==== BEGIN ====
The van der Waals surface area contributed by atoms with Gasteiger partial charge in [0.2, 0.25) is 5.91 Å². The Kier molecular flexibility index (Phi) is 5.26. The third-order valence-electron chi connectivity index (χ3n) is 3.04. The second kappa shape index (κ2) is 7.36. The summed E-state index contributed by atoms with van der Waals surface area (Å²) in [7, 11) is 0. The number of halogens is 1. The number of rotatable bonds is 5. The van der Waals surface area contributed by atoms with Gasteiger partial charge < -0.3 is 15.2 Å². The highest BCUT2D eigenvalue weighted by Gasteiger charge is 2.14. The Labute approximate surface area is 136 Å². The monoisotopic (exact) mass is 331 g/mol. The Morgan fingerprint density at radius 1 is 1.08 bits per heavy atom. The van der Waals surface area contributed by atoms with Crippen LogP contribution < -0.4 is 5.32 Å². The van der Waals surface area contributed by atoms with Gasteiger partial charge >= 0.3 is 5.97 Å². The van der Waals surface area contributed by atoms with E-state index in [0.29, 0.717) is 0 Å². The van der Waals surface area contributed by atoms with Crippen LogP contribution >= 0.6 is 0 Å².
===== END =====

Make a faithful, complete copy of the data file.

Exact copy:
The van der Waals surface area contributed by atoms with Gasteiger partial charge in [0.2, 0.25) is 5.91 Å². The Kier molecular flexibility index (Phi) is 5.26. The third-order valence-electron chi connectivity index (χ3n) is 3.04. The second kappa shape index (κ2) is 7.36. The summed E-state index contributed by atoms with van der Waals surface area (Å²) in [7, 11) is 0. The number of halogens is 1. The number of rotatable bonds is 5. The van der Waals surface area contributed by atoms with Gasteiger partial charge < -0.3 is 15.2 Å². The highest BCUT2D eigenvalue weighted by Gasteiger charge is 2.14. The Labute approximate surface area is 136 Å². The monoisotopic (exact) mass is 331 g/mol. The Morgan fingerprint density at radius 1 is 1.08 bits per heavy atom. The van der Waals surface area contributed by atoms with Crippen LogP contribution < -0.4 is 5.32 Å². The van der Waals surface area contributed by atoms with Gasteiger partial charge >= 0.3 is 5.97 Å². The van der Waals surface area contributed by atoms with E-state index in [0.29, 0.717) is 0 Å². The van der Waals surface area contributed by atoms with Crippen LogP contribution >= 0.6 is 0 Å².